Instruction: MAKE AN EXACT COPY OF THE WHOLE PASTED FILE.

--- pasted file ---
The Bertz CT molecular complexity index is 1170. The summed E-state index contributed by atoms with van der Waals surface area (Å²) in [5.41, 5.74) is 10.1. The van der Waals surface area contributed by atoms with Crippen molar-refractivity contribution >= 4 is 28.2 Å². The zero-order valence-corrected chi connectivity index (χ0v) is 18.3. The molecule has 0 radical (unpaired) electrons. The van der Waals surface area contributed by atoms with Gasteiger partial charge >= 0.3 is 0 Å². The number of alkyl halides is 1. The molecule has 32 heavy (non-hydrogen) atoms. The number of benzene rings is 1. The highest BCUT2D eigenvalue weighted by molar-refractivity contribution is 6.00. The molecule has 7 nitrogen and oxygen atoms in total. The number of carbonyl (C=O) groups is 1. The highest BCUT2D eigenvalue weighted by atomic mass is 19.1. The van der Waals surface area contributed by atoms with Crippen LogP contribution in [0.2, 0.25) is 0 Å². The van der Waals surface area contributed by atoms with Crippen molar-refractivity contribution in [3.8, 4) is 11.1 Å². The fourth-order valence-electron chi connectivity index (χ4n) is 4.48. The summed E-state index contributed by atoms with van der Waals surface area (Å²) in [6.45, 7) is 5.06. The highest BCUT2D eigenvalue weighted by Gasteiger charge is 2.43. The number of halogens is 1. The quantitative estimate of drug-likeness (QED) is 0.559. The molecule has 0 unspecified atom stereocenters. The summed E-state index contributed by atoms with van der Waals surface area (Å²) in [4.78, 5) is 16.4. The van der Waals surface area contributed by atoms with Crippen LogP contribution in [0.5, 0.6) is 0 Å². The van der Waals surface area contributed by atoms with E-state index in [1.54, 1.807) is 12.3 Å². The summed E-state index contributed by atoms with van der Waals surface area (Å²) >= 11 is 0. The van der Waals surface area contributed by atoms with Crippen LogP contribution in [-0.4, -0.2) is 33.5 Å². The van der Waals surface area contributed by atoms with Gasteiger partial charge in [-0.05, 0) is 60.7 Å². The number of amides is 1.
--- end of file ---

The Bertz CT molecular complexity index is 1170. The summed E-state index contributed by atoms with van der Waals surface area (Å²) in [5.41, 5.74) is 10.1. The van der Waals surface area contributed by atoms with Crippen molar-refractivity contribution >= 4 is 28.2 Å². The zero-order valence-corrected chi connectivity index (χ0v) is 18.3. The molecule has 0 radical (unpaired) electrons. The van der Waals surface area contributed by atoms with Gasteiger partial charge >= 0.3 is 0 Å². The number of alkyl halides is 1. The molecule has 32 heavy (non-hydrogen) atoms. The number of benzene rings is 1. The highest BCUT2D eigenvalue weighted by molar-refractivity contribution is 6.00. The molecule has 7 nitrogen and oxygen atoms in total. The number of carbonyl (C=O) groups is 1. The highest BCUT2D eigenvalue weighted by atomic mass is 19.1. The van der Waals surface area contributed by atoms with Crippen LogP contribution in [0.2, 0.25) is 0 Å². The van der Waals surface area contributed by atoms with Crippen molar-refractivity contribution in [3.8, 4) is 11.1 Å². The fourth-order valence-electron chi connectivity index (χ4n) is 4.48. The summed E-state index contributed by atoms with van der Waals surface area (Å²) in [6.45, 7) is 5.06. The highest BCUT2D eigenvalue weighted by Gasteiger charge is 2.43. The number of halogens is 1. The quantitative estimate of drug-likeness (QED) is 0.559. The molecule has 0 unspecified atom stereocenters. The summed E-state index contributed by atoms with van der Waals surface area (Å²) in [4.78, 5) is 16.4. The van der Waals surface area contributed by atoms with Crippen LogP contribution in [0.5, 0.6) is 0 Å². The van der Waals surface area contributed by atoms with E-state index in [1.54, 1.807) is 12.3 Å². The summed E-state index contributed by atoms with van der Waals surface area (Å²) >= 11 is 0. The van der Waals surface area contributed by atoms with Crippen LogP contribution in [-0.4, -0.2) is 33.5 Å². The van der Waals surface area contributed by atoms with Gasteiger partial charge in [-0.05, 0) is 60.7 Å². The number of amides is 1.